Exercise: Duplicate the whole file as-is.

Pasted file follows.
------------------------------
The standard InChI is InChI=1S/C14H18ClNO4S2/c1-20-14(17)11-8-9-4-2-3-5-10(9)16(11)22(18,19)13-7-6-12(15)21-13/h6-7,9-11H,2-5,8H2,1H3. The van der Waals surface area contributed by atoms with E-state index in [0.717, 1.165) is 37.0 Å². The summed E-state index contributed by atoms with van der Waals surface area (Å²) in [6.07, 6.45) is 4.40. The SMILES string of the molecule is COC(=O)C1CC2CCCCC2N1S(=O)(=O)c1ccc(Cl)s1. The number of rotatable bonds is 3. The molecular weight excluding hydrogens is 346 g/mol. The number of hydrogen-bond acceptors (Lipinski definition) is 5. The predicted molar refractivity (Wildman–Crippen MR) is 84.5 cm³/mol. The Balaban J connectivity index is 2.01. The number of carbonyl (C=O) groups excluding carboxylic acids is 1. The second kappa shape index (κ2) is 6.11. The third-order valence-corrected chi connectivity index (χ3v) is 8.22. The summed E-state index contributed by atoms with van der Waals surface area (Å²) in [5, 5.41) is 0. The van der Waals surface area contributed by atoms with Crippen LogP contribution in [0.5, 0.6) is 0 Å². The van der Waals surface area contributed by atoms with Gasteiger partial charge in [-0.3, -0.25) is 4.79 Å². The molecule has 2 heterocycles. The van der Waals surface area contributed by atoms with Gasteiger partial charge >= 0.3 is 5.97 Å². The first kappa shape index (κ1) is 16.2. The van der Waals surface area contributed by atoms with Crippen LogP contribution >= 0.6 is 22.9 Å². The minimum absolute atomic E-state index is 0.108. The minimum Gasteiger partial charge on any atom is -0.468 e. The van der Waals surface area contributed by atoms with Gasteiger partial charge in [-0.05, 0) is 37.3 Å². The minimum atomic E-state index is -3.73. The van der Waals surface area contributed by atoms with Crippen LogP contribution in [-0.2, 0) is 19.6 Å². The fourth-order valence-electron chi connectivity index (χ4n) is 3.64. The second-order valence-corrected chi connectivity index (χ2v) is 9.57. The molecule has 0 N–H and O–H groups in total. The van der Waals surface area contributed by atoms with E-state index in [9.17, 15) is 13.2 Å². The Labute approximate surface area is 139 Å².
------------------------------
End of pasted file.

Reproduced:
The standard InChI is InChI=1S/C14H18ClNO4S2/c1-20-14(17)11-8-9-4-2-3-5-10(9)16(11)22(18,19)13-7-6-12(15)21-13/h6-7,9-11H,2-5,8H2,1H3. The van der Waals surface area contributed by atoms with E-state index in [0.717, 1.165) is 37.0 Å². The summed E-state index contributed by atoms with van der Waals surface area (Å²) in [6.07, 6.45) is 4.40. The SMILES string of the molecule is COC(=O)C1CC2CCCCC2N1S(=O)(=O)c1ccc(Cl)s1. The number of rotatable bonds is 3. The molecular weight excluding hydrogens is 346 g/mol. The number of hydrogen-bond acceptors (Lipinski definition) is 5. The predicted molar refractivity (Wildman–Crippen MR) is 84.5 cm³/mol. The Balaban J connectivity index is 2.01. The number of carbonyl (C=O) groups excluding carboxylic acids is 1. The second kappa shape index (κ2) is 6.11. The third-order valence-corrected chi connectivity index (χ3v) is 8.22. The summed E-state index contributed by atoms with van der Waals surface area (Å²) in [5, 5.41) is 0. The van der Waals surface area contributed by atoms with Crippen LogP contribution in [0.5, 0.6) is 0 Å². The van der Waals surface area contributed by atoms with Gasteiger partial charge in [-0.3, -0.25) is 4.79 Å². The molecule has 2 heterocycles. The van der Waals surface area contributed by atoms with Gasteiger partial charge >= 0.3 is 5.97 Å². The first kappa shape index (κ1) is 16.2. The van der Waals surface area contributed by atoms with Crippen LogP contribution >= 0.6 is 22.9 Å². The minimum absolute atomic E-state index is 0.108. The minimum Gasteiger partial charge on any atom is -0.468 e. The van der Waals surface area contributed by atoms with Gasteiger partial charge in [-0.05, 0) is 37.3 Å². The minimum atomic E-state index is -3.73. The van der Waals surface area contributed by atoms with Crippen LogP contribution in [-0.2, 0) is 19.6 Å². The fourth-order valence-electron chi connectivity index (χ4n) is 3.64. The second-order valence-corrected chi connectivity index (χ2v) is 9.57. The molecule has 0 N–H and O–H groups in total. The van der Waals surface area contributed by atoms with E-state index in [9.17, 15) is 13.2 Å². The Labute approximate surface area is 139 Å².